No Artist is Ever Morbid.

In the preface of “The Picture of Dorian Gray,” Oscar Wilde says,

No artist is ever morbid. The artist can express everything.

I’ve been drawing for decades. My earliest memories of drawing are from Kashmir. I was five. We lived in Ramban on the bank of river Chenab. In mornings, my mother would give me a bath, comb my hair, hand me a slate and sit me out in the porch so that I could get some sun. I could see the violently white waters of Chenab beating against the rocks that glistened as they reflected the morning light behind the green front yard that stretched between me and the river. I’m sure if the house was any closer to Chenab than it was, my mother wouldn’t leave me on the porch alone.

I would sit on the steps, wait for my Mom to bring me my breakfast (a fried egg and a glass of milk,) and draw. I wasn’t supposed to draw though. I was supposed to “write,” but I drew everything. The alphabet, the numbers, the steps, the flower, even the egg. (My mom used to tell me that when she asked me what it was, I told her that it was an “O” inside another “O.”)

So that’s where my artistic journey began – in a land that’s today torn by politics, terrorism, and separatism. The land that in my hazy memories is still the most beautiful place that I’ve ever lived in.

But I began this post with an Oscar Wilde quote, and I shouldn’t stray too far from what I intended saying.

I’ve been painting. Not caricatures, nor portraits – but I’ve been painting my consciousness. I don’t classify my art, mostly because I can’t. How do you classify a vision, a half-dream, a sub-conscious feeling so strong that it takes me by my spine and shakes me up…?

I don’t know if an artist can express everything – but as an artist, I attempt to capture those fleeting moments that scream with emotions. The violence of these moments, like the violence of Chenab, froths white and blue and red – and to express it, I need not just lines but colors – and so I sketch fast…the madness of those first sketches is so complete that the painting competes with the sketches to express it all… if it does it at all.

The galleries have long waitlists and it would be at least an year before my paintings are exhibited – until them, I remain their captive creator… until then, I also remain your absentee blogger, whose mind and heart never see eye to eye – but then whose does?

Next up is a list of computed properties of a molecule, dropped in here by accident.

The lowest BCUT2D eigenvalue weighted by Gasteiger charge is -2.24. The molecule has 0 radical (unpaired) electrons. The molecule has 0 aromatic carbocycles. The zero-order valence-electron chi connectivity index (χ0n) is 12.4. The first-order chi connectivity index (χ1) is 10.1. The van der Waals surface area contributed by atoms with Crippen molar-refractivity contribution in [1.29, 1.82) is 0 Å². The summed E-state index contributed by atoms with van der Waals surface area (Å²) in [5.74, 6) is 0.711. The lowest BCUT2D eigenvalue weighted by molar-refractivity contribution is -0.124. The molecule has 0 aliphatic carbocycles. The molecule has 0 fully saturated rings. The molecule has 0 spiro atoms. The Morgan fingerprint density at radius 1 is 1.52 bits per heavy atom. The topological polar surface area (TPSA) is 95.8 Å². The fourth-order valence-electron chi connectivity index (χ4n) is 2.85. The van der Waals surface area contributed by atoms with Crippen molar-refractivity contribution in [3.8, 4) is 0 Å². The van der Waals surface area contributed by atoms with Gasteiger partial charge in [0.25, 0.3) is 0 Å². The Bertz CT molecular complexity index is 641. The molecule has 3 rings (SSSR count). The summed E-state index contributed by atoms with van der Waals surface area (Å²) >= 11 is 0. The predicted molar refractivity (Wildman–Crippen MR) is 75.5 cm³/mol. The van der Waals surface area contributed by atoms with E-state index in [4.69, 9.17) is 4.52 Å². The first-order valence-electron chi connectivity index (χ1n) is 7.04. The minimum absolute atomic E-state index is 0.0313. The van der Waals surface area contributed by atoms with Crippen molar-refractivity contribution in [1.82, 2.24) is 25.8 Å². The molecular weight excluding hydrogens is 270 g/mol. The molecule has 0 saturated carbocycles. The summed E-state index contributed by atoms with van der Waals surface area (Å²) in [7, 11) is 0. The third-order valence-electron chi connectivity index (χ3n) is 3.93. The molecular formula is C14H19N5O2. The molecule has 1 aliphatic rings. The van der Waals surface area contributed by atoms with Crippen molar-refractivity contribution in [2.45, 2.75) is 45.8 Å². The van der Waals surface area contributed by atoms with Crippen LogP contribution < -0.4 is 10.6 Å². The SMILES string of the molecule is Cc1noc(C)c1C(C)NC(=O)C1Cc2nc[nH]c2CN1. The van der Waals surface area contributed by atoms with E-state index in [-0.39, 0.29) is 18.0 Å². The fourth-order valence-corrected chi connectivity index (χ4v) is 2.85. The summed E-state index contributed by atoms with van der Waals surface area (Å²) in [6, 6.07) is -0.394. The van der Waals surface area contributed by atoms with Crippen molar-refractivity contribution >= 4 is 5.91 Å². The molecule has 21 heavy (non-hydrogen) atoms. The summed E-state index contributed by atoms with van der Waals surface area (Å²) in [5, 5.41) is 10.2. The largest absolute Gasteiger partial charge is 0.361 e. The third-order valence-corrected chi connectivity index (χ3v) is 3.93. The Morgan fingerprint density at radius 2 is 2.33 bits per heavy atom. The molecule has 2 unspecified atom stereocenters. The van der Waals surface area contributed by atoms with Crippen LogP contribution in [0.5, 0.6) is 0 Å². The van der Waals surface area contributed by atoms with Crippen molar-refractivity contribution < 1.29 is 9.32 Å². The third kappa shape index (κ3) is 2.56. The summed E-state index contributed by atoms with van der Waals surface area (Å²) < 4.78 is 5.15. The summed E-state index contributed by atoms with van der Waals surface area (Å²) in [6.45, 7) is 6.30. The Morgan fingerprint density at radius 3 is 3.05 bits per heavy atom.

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Discovering the Artist within me (Part II) – Classification.

Artists are classified. Period.

Ironically, periods are what classify artists, as do schools and styles. And if you apply paint on canvas, you’ll automatically be classified as a kind of artist, or your art shall be called a mix of styles.

In past several days, I  have had the opportunity of interacting with an amazing young woman. I draw and paint what I want, and having never set foot in an art school until recently, I’ve been both positively and negatively blessed. Positively because I still think the way I want to and I continue to question what I don’t understand, and negatively because the techniques of art are difficult to come by.

This young person is a vibrant combination of intellect and creativity, and her thoughts on art are mature beyond her years. My learning from her has led me reflect upon what My illustrations done for the purpose of exemplifying articles and news, and my caricature renditions of people for the purpose of satire and/or humor notwithstanding, I draw and paint:

  • My thoughts that often take the form of expressions, faces, mountains, animals of all ilk.
  • My memories that fluctuate between the light and dark but often get personified/morphed into my physical experiences.
  • Motion, speed, acceleration for everything around us is perpetually in motion.
  • Colors – washes, splashes, blobs…but all to bring out my thoughts in a visual format.

My young friend tells me that the artist within me may have surrealistic leanings. I do love Dali’s surrealist renderings, but I’m not sure if I would eventually paint like that. Dreams are different from thoughts – thoughts are anchored in logic; dreams break those anchors, allowing the thoughts to fly aimlessly, meeting other thoughts that they were never supposed to meet, and populating a landscape to give birth to surrealism. The elements of surprise, the realistic treatment of people, animals, and objects – they were the hallmarks of Dali’s paintings.

Oh, now that I’m reminded of Salvador Dali, I must show you the caricature that I did of him a few years ago. A simple pencil rendering, nothing much – but one day, I shall paint him the way he would’ve painted himself, surrealistically.

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My take on Dali’s work has always been of wondrous respect.

Right now, I stand on a spiritual event horizon. If I cross over, I may not return; if I don’t, I won’t know what lies on the other side. But from the windows of time that rush past me at lightening speed, I’ve been able to catch a few glimpses and those glimpses must be translated into sketches…those sketches might get me my visa to the other side. I just hope that it’s a tourist visa and that it comes with a free return ticket.